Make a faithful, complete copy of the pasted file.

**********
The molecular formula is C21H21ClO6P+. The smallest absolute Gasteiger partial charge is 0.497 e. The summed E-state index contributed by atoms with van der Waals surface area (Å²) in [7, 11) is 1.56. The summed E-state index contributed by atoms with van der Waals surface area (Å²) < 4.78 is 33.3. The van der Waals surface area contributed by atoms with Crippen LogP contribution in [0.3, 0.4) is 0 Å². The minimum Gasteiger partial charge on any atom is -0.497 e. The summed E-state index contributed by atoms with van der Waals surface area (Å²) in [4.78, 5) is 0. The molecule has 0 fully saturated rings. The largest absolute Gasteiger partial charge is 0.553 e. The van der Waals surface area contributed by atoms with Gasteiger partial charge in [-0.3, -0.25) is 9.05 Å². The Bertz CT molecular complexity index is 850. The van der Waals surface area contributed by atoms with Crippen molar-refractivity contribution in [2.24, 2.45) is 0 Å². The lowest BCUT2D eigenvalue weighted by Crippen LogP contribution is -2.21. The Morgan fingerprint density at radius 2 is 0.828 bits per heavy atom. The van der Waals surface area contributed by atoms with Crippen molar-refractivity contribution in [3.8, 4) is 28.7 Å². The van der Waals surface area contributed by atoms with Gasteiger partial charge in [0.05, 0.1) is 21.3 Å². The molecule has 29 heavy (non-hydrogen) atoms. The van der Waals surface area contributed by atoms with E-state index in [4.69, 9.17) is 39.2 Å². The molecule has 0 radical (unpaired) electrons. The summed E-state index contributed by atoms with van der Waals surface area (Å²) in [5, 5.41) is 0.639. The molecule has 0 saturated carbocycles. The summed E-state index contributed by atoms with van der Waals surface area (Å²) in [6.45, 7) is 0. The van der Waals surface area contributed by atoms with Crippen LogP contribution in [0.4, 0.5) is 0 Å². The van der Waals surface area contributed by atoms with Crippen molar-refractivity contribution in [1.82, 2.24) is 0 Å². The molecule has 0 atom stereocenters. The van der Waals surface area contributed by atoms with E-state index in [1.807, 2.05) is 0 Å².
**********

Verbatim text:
The molecular formula is C21H21ClO6P+. The smallest absolute Gasteiger partial charge is 0.497 e. The summed E-state index contributed by atoms with van der Waals surface area (Å²) in [7, 11) is 1.56. The summed E-state index contributed by atoms with van der Waals surface area (Å²) < 4.78 is 33.3. The van der Waals surface area contributed by atoms with Crippen LogP contribution in [0.3, 0.4) is 0 Å². The minimum Gasteiger partial charge on any atom is -0.497 e. The summed E-state index contributed by atoms with van der Waals surface area (Å²) in [4.78, 5) is 0. The molecule has 0 fully saturated rings. The largest absolute Gasteiger partial charge is 0.553 e. The van der Waals surface area contributed by atoms with Gasteiger partial charge in [-0.3, -0.25) is 9.05 Å². The Bertz CT molecular complexity index is 850. The van der Waals surface area contributed by atoms with Crippen molar-refractivity contribution in [2.24, 2.45) is 0 Å². The lowest BCUT2D eigenvalue weighted by Crippen LogP contribution is -2.21. The Morgan fingerprint density at radius 2 is 0.828 bits per heavy atom. The van der Waals surface area contributed by atoms with Crippen molar-refractivity contribution in [3.8, 4) is 28.7 Å². The van der Waals surface area contributed by atoms with Gasteiger partial charge in [0.05, 0.1) is 21.3 Å². The molecule has 29 heavy (non-hydrogen) atoms. The van der Waals surface area contributed by atoms with E-state index in [4.69, 9.17) is 39.2 Å². The molecule has 0 radical (unpaired) electrons. The summed E-state index contributed by atoms with van der Waals surface area (Å²) in [5, 5.41) is 0.639. The molecule has 0 saturated carbocycles. The summed E-state index contributed by atoms with van der Waals surface area (Å²) in [6.45, 7) is 0. The van der Waals surface area contributed by atoms with Crippen LogP contribution in [0.4, 0.5) is 0 Å². The van der Waals surface area contributed by atoms with Crippen molar-refractivity contribution in [1.82, 2.24) is 0 Å². The molecule has 0 atom stereocenters. The van der Waals surface area contributed by atoms with E-state index in [1.807, 2.05) is 0 Å².